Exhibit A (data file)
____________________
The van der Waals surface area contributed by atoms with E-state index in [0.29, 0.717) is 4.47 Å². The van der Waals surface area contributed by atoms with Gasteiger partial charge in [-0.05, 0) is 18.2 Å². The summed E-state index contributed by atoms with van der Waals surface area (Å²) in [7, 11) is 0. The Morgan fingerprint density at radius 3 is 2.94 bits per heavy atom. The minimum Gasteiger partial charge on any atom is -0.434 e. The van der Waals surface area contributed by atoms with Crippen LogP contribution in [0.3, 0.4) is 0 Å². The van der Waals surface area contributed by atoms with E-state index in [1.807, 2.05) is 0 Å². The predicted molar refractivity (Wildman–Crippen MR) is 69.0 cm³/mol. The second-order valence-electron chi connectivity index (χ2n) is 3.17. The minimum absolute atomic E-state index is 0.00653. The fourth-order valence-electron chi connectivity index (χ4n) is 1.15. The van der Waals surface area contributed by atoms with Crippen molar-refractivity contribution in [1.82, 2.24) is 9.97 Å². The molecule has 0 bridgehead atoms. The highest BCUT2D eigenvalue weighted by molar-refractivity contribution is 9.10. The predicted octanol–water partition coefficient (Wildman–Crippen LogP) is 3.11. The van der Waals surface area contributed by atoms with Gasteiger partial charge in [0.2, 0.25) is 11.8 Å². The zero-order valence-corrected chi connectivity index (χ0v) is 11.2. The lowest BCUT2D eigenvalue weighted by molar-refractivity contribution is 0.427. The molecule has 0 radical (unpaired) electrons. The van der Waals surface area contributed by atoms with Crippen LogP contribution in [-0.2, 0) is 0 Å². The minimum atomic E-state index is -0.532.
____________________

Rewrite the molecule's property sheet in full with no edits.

The van der Waals surface area contributed by atoms with E-state index in [0.29, 0.717) is 4.47 Å². The van der Waals surface area contributed by atoms with Gasteiger partial charge in [-0.05, 0) is 18.2 Å². The summed E-state index contributed by atoms with van der Waals surface area (Å²) in [7, 11) is 0. The Morgan fingerprint density at radius 3 is 2.94 bits per heavy atom. The minimum Gasteiger partial charge on any atom is -0.434 e. The van der Waals surface area contributed by atoms with Crippen LogP contribution in [0.3, 0.4) is 0 Å². The van der Waals surface area contributed by atoms with E-state index in [1.807, 2.05) is 0 Å². The predicted molar refractivity (Wildman–Crippen MR) is 69.0 cm³/mol. The second-order valence-electron chi connectivity index (χ2n) is 3.17. The minimum absolute atomic E-state index is 0.00653. The fourth-order valence-electron chi connectivity index (χ4n) is 1.15. The van der Waals surface area contributed by atoms with Crippen molar-refractivity contribution in [1.82, 2.24) is 9.97 Å². The molecule has 0 bridgehead atoms. The highest BCUT2D eigenvalue weighted by molar-refractivity contribution is 9.10. The predicted octanol–water partition coefficient (Wildman–Crippen LogP) is 3.11. The van der Waals surface area contributed by atoms with Gasteiger partial charge in [0.2, 0.25) is 11.8 Å². The zero-order valence-corrected chi connectivity index (χ0v) is 11.2. The lowest BCUT2D eigenvalue weighted by molar-refractivity contribution is 0.427. The molecule has 0 radical (unpaired) electrons. The van der Waals surface area contributed by atoms with Crippen LogP contribution in [-0.2, 0) is 0 Å². The minimum atomic E-state index is -0.532.